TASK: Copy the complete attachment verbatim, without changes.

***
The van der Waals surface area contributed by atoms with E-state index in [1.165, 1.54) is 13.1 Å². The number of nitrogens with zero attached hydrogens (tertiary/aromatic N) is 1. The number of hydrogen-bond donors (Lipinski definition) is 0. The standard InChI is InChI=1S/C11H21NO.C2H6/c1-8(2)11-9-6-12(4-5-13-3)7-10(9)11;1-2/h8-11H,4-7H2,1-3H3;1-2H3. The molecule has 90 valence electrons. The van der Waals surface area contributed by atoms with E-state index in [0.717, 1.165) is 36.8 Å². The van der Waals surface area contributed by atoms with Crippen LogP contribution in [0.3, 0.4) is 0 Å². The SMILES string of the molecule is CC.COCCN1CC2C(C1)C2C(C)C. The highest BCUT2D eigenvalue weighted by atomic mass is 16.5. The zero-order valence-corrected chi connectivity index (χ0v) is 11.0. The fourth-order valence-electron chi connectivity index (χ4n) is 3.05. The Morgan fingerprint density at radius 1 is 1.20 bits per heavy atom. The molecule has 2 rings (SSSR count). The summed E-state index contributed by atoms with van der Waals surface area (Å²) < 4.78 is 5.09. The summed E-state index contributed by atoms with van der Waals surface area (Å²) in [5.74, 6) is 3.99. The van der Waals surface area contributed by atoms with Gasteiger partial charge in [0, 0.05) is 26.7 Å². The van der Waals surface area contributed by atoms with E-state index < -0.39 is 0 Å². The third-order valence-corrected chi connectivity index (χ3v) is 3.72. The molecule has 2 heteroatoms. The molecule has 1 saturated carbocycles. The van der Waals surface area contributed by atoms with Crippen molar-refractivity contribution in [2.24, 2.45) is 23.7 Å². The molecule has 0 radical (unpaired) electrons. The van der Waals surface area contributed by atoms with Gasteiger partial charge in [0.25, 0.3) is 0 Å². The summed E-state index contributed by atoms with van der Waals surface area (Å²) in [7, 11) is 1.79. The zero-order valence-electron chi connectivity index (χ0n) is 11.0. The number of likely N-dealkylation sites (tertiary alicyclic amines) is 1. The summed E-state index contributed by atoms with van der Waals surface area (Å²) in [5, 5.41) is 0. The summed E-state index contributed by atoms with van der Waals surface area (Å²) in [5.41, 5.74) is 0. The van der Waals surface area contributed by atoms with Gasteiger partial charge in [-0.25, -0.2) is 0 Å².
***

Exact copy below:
The van der Waals surface area contributed by atoms with E-state index in [1.165, 1.54) is 13.1 Å². The number of nitrogens with zero attached hydrogens (tertiary/aromatic N) is 1. The number of hydrogen-bond donors (Lipinski definition) is 0. The standard InChI is InChI=1S/C11H21NO.C2H6/c1-8(2)11-9-6-12(4-5-13-3)7-10(9)11;1-2/h8-11H,4-7H2,1-3H3;1-2H3. The molecule has 90 valence electrons. The van der Waals surface area contributed by atoms with E-state index in [0.717, 1.165) is 36.8 Å². The van der Waals surface area contributed by atoms with Crippen LogP contribution in [0.3, 0.4) is 0 Å². The SMILES string of the molecule is CC.COCCN1CC2C(C1)C2C(C)C. The highest BCUT2D eigenvalue weighted by atomic mass is 16.5. The zero-order valence-corrected chi connectivity index (χ0v) is 11.0. The fourth-order valence-electron chi connectivity index (χ4n) is 3.05. The Morgan fingerprint density at radius 1 is 1.20 bits per heavy atom. The molecule has 2 rings (SSSR count). The summed E-state index contributed by atoms with van der Waals surface area (Å²) < 4.78 is 5.09. The summed E-state index contributed by atoms with van der Waals surface area (Å²) in [5.74, 6) is 3.99. The van der Waals surface area contributed by atoms with Gasteiger partial charge in [0, 0.05) is 26.7 Å². The van der Waals surface area contributed by atoms with E-state index < -0.39 is 0 Å². The third-order valence-corrected chi connectivity index (χ3v) is 3.72. The molecule has 2 heteroatoms. The molecule has 1 saturated carbocycles. The van der Waals surface area contributed by atoms with Crippen molar-refractivity contribution in [2.24, 2.45) is 23.7 Å². The molecule has 0 radical (unpaired) electrons. The van der Waals surface area contributed by atoms with Gasteiger partial charge in [0.25, 0.3) is 0 Å². The summed E-state index contributed by atoms with van der Waals surface area (Å²) in [7, 11) is 1.79. The zero-order valence-electron chi connectivity index (χ0n) is 11.0. The number of likely N-dealkylation sites (tertiary alicyclic amines) is 1. The summed E-state index contributed by atoms with van der Waals surface area (Å²) in [5, 5.41) is 0. The summed E-state index contributed by atoms with van der Waals surface area (Å²) in [5.41, 5.74) is 0. The van der Waals surface area contributed by atoms with Gasteiger partial charge in [-0.25, -0.2) is 0 Å².